Amazon agreed to pay just shy of $1 billion for video game streaming site Twitch last night. The service, which originally launched as a spinoff from Justin.tv in 2011, has become so wildly popular that its owner’s major concern has not been how to grow the site, but how to secure sufficient servers to supply the sheer number of streams its users both create and demand. It’s obvious to everyone that millions across the world want to watch other people play video games — more than 55 million people use the service every month. Less obvious is why.
There’s no easy answer, but the most popular streamers offer viewers one or more of three key benefits: buying advice, a community built around a streamer's personality, or the chance to observe professional grade skill. These elements, coupled with Twitch’s ease of access and gamer-friendly attitude, have contributed to both the company’s billion dollar valuation, and a huge change in the way millions of people play and think about video games.
People watch streams to know what to buy next. The sheer number of games on the market has skyrocketed in recent years. The video games press can't hope to keep up with the volume of new games, and even if it could, expert reviews come hours, days, or even weeks after the game has launched. For a savvy and switched-on class of gamer, that's too late - they need to see the game in action now. With early access PC games often costing more than their final retail versions and no demo version to try before you buy, the streamer becomes the guinea pig, the viewer watching over their shoulder to see if the game is worth the asking price.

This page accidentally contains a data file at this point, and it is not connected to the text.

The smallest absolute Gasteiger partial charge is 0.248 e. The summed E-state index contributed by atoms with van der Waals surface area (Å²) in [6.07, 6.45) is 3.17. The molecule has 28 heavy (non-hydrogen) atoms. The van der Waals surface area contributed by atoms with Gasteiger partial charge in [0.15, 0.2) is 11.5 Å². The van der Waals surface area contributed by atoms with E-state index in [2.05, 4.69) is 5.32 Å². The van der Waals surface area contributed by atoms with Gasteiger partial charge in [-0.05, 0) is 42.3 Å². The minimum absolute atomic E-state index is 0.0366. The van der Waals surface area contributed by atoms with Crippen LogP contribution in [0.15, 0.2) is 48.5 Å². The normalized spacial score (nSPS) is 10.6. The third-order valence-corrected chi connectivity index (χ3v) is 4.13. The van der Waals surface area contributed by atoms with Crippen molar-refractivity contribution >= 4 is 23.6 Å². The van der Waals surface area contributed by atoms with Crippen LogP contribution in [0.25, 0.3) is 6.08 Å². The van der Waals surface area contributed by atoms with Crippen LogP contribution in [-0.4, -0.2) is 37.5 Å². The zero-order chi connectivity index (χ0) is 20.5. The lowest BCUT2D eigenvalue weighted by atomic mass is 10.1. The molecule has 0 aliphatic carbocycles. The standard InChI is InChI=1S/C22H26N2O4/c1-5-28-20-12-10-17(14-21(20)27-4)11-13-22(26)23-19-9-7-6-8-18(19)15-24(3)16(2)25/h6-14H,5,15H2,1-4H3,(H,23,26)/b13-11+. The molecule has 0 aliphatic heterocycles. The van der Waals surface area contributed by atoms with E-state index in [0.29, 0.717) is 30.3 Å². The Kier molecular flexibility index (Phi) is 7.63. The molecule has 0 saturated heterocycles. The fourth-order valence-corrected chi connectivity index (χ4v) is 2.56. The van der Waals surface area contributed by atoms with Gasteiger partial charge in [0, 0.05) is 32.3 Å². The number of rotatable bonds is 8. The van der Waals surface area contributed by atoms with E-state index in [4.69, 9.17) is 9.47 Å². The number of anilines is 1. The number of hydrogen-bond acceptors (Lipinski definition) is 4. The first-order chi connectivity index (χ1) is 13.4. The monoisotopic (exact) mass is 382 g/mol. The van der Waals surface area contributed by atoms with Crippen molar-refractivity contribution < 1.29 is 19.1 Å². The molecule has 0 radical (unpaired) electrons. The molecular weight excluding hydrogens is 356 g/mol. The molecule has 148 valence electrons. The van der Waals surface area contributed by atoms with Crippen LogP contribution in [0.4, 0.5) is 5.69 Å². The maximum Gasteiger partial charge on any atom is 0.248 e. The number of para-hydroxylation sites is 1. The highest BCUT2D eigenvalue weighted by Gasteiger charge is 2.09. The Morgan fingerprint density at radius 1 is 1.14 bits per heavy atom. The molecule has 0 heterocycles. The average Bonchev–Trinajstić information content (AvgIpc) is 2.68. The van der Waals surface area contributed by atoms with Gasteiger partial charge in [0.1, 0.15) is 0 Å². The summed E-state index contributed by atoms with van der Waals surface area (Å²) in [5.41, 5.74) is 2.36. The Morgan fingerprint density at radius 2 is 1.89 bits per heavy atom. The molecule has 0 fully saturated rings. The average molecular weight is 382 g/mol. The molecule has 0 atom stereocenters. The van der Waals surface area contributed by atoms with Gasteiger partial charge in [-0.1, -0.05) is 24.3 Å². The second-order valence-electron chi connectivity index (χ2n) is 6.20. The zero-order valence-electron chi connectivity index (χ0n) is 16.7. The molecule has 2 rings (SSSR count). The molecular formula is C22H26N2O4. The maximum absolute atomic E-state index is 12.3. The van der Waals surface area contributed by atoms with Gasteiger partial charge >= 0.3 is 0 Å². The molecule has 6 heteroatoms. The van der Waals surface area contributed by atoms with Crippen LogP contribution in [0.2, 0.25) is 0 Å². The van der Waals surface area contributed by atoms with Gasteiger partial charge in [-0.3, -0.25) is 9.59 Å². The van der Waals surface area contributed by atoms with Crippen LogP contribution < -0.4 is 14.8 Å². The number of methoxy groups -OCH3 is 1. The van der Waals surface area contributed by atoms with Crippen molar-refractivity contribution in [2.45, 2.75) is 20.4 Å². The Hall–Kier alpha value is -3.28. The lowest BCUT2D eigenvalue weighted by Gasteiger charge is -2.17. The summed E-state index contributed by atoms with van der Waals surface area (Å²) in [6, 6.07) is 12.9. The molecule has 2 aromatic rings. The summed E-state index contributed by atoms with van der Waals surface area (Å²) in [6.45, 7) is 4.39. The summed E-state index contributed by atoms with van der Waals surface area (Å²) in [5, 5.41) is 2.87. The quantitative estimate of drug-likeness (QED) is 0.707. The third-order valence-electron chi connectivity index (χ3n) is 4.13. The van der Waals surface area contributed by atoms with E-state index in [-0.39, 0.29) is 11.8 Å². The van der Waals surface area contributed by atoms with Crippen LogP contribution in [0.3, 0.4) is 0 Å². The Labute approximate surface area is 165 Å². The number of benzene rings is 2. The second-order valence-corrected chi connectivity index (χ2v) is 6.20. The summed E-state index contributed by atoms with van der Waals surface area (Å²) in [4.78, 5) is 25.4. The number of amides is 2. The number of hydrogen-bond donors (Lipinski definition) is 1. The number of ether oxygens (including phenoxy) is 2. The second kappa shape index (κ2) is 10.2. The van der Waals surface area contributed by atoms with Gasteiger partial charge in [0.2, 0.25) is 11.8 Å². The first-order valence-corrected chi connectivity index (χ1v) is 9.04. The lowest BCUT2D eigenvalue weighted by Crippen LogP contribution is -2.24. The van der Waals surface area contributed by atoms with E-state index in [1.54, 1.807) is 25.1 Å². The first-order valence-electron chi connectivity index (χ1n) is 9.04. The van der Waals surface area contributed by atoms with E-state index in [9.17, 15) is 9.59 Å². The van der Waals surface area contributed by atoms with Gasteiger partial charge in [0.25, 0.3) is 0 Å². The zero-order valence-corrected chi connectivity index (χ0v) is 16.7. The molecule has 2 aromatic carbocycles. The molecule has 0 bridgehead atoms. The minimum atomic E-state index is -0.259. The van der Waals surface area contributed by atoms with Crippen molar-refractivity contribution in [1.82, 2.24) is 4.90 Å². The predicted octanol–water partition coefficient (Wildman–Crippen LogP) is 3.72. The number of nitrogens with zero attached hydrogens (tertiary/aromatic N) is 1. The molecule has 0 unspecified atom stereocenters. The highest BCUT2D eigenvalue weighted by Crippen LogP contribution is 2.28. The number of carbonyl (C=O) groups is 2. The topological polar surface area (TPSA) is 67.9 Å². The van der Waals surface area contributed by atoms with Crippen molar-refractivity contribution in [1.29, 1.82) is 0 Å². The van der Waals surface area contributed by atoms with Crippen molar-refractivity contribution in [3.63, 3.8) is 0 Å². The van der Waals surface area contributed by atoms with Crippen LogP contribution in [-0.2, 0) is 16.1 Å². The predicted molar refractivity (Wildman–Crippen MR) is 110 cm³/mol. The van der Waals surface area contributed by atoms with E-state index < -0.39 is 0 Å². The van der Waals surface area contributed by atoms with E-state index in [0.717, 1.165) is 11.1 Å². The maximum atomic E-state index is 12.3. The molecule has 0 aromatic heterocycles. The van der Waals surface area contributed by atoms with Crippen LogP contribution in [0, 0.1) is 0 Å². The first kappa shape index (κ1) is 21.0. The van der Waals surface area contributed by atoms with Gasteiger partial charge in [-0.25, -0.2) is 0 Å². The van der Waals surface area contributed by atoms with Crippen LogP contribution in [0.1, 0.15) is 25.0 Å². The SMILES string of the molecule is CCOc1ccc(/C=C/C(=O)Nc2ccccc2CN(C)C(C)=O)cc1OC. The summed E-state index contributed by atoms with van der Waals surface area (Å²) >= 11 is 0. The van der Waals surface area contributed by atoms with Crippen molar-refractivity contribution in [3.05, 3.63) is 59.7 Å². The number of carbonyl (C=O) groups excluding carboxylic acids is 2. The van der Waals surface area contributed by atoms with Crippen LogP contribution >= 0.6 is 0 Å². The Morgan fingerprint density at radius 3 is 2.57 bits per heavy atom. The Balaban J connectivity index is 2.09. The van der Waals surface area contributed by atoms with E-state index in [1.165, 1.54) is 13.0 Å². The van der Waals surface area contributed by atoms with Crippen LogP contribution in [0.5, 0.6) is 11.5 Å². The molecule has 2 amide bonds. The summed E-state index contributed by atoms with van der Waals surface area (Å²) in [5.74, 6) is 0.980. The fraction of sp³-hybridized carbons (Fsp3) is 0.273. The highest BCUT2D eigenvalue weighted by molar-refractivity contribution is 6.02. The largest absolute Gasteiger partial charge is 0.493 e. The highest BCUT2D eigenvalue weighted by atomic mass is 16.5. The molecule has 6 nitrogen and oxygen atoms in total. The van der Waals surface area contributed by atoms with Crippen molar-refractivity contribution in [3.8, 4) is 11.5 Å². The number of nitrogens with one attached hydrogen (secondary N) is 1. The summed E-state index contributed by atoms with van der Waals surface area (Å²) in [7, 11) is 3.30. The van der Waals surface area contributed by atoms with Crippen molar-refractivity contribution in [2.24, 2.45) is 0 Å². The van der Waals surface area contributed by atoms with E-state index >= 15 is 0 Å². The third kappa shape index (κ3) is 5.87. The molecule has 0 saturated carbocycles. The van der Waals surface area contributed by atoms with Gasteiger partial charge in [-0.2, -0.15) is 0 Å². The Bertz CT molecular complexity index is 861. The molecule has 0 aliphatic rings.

Steam, Valve's download service and game marketplace, introduced its Greenlight system in 2012, a model by which developers could get their games onto the marketplace without having to be judged by Valve's in-house staff. John "TotalBiscuit" Bain often sifts through these new releases both on Twitch and privately, producing a series of YouTube videos he calls "WTF Is...". The titles on show are often small, indie, and cheap, and Bain shows the game in action, overlaying it with thoughts on its overall quality.
Cult of personality
Many of the most popular streamers have a particularly young audience, broadcasting to players who simply can’t afford to buy and play the latest games. But while some are watching to live vicariously through adults with more money, millions of others are watching because they’re buying in to streamers’ characters and personalities.